Top Senate Democrat Chuck Schumer has announced he will oppose Donald Trump's nomination of Neil Gorsuch to the Supreme Court.
The New York Democrat also said he would lead a filibuster against Mr Gorsuch's confirmation. He said Mr Gorsuch “almost instinctively favours the powerful over the weak.”
Mr Schumer said doesn't think Gorsuch would serve as a check on Mr Trump or be a mainstream Justice. He blasted Mr Gorsuch for refusing to answer “question after question after question” in hearings this week.
As the Senate confirmation hearing for Mr Gorsuch finishes on today, the spotlight is turning to whether he will gain the support of vulnerable Democratic senators who are up for re-election in 2018.
They hold the key to whether the 100-member Senate, where Republicans hold 52 votes, can avoid a prolonged floor fight over President Donald Trump's high court nominee and whether confirming Gorsuch becomes an early major win for Trump as president.
If at least eight Democrats join the 52 Republicans and back Gorsuch, that will provide the 60 votes needed to pass a procedural motion letting the Senate move quickly to an up-or-down vote on his nomination, with only a simple majority for approval.
If the Democrats deny Gorsuch those eight votes, a more embattled scenario could unfold, with potential to change how the Senate handles Supreme Court nominees.
Mr Schumer has said Mr Gorsuch should have to get 60 votes to secure his confirmation. Mr Schumer's position is no surprise; Democrats remain angry that Republicans controlling the Senate denied former president Barack Obama a hearing on his choice to replace Justice Antonin Scalia, who died more than a year ago.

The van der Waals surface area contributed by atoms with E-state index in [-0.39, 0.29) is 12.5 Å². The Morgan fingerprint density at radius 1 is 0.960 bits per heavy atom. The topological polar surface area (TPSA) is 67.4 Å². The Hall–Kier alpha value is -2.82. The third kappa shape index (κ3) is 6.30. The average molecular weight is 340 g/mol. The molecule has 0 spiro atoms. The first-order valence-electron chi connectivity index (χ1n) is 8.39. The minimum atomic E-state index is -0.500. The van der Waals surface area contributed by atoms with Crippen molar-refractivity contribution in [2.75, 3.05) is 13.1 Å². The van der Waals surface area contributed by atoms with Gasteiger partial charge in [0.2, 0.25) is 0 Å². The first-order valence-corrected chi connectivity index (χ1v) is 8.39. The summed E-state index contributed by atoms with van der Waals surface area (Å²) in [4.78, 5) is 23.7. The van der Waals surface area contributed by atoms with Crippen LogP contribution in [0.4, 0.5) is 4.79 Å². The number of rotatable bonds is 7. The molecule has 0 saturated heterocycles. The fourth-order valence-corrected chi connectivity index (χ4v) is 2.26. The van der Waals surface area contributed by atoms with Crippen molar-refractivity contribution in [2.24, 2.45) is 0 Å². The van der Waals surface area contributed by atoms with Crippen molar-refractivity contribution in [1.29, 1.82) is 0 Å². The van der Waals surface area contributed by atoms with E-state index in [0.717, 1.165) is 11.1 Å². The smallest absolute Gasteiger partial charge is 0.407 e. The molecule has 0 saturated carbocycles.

If Mr Gorsuch is confirmed, he would restore a 5-4 conservative majority on the Supreme Court, a key goal of Republicans.
In three days of testimony before the Senate Judiciary Committee, Mr Gorsuch, a federal appeals court judge, has remained calm under sharp questioning from Democrats, paving the way for the panel to vote on the nomination on 3 April.
The hearing concludes today with testimony from outside witnesses. Senate Republican leader Mitch McConnell has said he wants the full Senate to have a final vote on the nomination before the chamber recesses on 7 April.
If the Senate's Democrats stand together and filibuster Mr Gorsuch, Republicans could reach for the “nuclear option” and change the Senate rules to allow confirmation by a simple majority vote. Some senators are reluctant to take such a step.
Several Democrats on the Judiciary Committee, including senior member Dianne Feinstein, have said they would not comment on whether they would support a filibuster attempt.
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